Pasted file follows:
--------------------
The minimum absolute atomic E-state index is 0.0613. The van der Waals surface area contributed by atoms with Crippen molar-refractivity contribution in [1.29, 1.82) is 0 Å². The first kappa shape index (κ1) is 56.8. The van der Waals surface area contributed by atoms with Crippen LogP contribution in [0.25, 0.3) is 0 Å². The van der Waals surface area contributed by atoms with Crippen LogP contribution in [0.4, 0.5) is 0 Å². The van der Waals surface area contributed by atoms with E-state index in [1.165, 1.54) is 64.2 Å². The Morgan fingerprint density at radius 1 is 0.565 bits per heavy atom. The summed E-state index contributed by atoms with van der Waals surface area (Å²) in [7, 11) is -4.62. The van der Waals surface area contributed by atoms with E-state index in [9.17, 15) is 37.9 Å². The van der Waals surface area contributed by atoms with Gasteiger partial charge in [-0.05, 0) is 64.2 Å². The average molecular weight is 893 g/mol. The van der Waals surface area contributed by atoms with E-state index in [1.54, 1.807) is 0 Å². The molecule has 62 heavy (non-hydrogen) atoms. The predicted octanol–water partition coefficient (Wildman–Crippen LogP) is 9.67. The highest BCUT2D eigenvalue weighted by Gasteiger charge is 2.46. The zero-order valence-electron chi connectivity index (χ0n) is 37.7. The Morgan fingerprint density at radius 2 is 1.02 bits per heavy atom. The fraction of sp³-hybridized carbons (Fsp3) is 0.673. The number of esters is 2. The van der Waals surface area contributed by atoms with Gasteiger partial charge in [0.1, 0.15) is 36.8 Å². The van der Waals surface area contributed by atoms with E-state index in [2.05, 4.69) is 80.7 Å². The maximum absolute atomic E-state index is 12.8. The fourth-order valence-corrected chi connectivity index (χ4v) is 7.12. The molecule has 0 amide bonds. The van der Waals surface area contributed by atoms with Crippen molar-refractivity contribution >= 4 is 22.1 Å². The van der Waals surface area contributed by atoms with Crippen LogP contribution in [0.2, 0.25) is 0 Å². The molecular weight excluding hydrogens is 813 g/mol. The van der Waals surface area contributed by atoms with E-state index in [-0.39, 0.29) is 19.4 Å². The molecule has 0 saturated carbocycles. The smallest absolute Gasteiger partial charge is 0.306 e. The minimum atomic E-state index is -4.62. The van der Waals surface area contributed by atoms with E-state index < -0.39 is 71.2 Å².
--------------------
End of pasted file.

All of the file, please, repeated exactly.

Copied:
The minimum absolute atomic E-state index is 0.0613. The van der Waals surface area contributed by atoms with Crippen molar-refractivity contribution in [1.29, 1.82) is 0 Å². The first kappa shape index (κ1) is 56.8. The van der Waals surface area contributed by atoms with Crippen LogP contribution in [0.25, 0.3) is 0 Å². The van der Waals surface area contributed by atoms with Crippen LogP contribution in [0.4, 0.5) is 0 Å². The van der Waals surface area contributed by atoms with E-state index in [1.165, 1.54) is 64.2 Å². The Morgan fingerprint density at radius 1 is 0.565 bits per heavy atom. The summed E-state index contributed by atoms with van der Waals surface area (Å²) in [7, 11) is -4.62. The van der Waals surface area contributed by atoms with E-state index in [9.17, 15) is 37.9 Å². The van der Waals surface area contributed by atoms with Gasteiger partial charge in [-0.05, 0) is 64.2 Å². The average molecular weight is 893 g/mol. The van der Waals surface area contributed by atoms with E-state index in [1.54, 1.807) is 0 Å². The molecule has 62 heavy (non-hydrogen) atoms. The predicted octanol–water partition coefficient (Wildman–Crippen LogP) is 9.67. The highest BCUT2D eigenvalue weighted by Gasteiger charge is 2.46. The zero-order valence-electron chi connectivity index (χ0n) is 37.7. The Morgan fingerprint density at radius 2 is 1.02 bits per heavy atom. The fraction of sp³-hybridized carbons (Fsp3) is 0.673. The number of esters is 2. The van der Waals surface area contributed by atoms with Gasteiger partial charge in [0.1, 0.15) is 36.8 Å². The van der Waals surface area contributed by atoms with E-state index in [2.05, 4.69) is 80.7 Å². The maximum absolute atomic E-state index is 12.8. The fourth-order valence-corrected chi connectivity index (χ4v) is 7.12. The molecule has 0 amide bonds. The van der Waals surface area contributed by atoms with Crippen molar-refractivity contribution >= 4 is 22.1 Å². The van der Waals surface area contributed by atoms with Crippen LogP contribution in [0.2, 0.25) is 0 Å². The molecular weight excluding hydrogens is 813 g/mol. The van der Waals surface area contributed by atoms with E-state index in [-0.39, 0.29) is 19.4 Å². The molecule has 0 saturated carbocycles. The smallest absolute Gasteiger partial charge is 0.306 e. The minimum atomic E-state index is -4.62. The van der Waals surface area contributed by atoms with E-state index < -0.39 is 71.2 Å².